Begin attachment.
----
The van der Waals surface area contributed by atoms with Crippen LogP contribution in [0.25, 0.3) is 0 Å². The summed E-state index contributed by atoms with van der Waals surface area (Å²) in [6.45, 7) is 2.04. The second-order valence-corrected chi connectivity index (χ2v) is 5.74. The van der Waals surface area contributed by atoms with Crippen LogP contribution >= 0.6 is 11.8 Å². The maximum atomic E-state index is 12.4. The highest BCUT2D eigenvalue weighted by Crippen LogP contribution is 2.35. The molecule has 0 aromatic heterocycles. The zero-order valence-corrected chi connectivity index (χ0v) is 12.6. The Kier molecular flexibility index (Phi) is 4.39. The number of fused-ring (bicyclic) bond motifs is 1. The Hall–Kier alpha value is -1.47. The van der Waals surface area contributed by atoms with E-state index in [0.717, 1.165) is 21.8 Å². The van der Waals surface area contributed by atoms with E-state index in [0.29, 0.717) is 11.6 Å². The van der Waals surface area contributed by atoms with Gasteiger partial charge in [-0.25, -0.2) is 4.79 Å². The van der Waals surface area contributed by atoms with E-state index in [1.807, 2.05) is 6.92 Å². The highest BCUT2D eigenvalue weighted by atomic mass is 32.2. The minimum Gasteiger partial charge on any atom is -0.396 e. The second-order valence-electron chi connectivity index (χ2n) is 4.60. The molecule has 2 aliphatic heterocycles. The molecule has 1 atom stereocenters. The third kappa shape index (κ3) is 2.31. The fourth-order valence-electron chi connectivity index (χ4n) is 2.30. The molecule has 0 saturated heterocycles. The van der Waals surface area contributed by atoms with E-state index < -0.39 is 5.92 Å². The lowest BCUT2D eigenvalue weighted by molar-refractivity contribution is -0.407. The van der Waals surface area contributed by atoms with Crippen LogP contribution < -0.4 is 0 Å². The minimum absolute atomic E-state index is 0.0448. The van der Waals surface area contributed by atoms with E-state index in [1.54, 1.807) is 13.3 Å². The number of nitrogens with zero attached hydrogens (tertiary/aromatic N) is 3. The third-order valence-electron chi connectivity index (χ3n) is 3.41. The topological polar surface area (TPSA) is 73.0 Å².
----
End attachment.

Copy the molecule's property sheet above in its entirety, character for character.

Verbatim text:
The van der Waals surface area contributed by atoms with Crippen LogP contribution in [0.25, 0.3) is 0 Å². The summed E-state index contributed by atoms with van der Waals surface area (Å²) in [6.45, 7) is 2.04. The second-order valence-corrected chi connectivity index (χ2v) is 5.74. The van der Waals surface area contributed by atoms with Crippen LogP contribution >= 0.6 is 11.8 Å². The maximum atomic E-state index is 12.4. The highest BCUT2D eigenvalue weighted by Crippen LogP contribution is 2.35. The molecule has 0 aromatic heterocycles. The zero-order valence-corrected chi connectivity index (χ0v) is 12.6. The Kier molecular flexibility index (Phi) is 4.39. The number of fused-ring (bicyclic) bond motifs is 1. The Hall–Kier alpha value is -1.47. The van der Waals surface area contributed by atoms with E-state index in [0.717, 1.165) is 21.8 Å². The van der Waals surface area contributed by atoms with E-state index in [0.29, 0.717) is 11.6 Å². The van der Waals surface area contributed by atoms with Gasteiger partial charge in [-0.25, -0.2) is 4.79 Å². The van der Waals surface area contributed by atoms with E-state index in [1.807, 2.05) is 6.92 Å². The highest BCUT2D eigenvalue weighted by atomic mass is 32.2. The minimum Gasteiger partial charge on any atom is -0.396 e. The second-order valence-electron chi connectivity index (χ2n) is 4.60. The molecule has 2 aliphatic heterocycles. The molecule has 1 atom stereocenters. The third kappa shape index (κ3) is 2.31. The fourth-order valence-electron chi connectivity index (χ4n) is 2.30. The molecule has 0 saturated heterocycles. The van der Waals surface area contributed by atoms with E-state index < -0.39 is 5.92 Å². The lowest BCUT2D eigenvalue weighted by molar-refractivity contribution is -0.407. The van der Waals surface area contributed by atoms with Crippen LogP contribution < -0.4 is 0 Å². The minimum absolute atomic E-state index is 0.0448. The van der Waals surface area contributed by atoms with E-state index in [1.54, 1.807) is 13.3 Å². The number of nitrogens with zero attached hydrogens (tertiary/aromatic N) is 3. The third-order valence-electron chi connectivity index (χ3n) is 3.41. The topological polar surface area (TPSA) is 73.0 Å².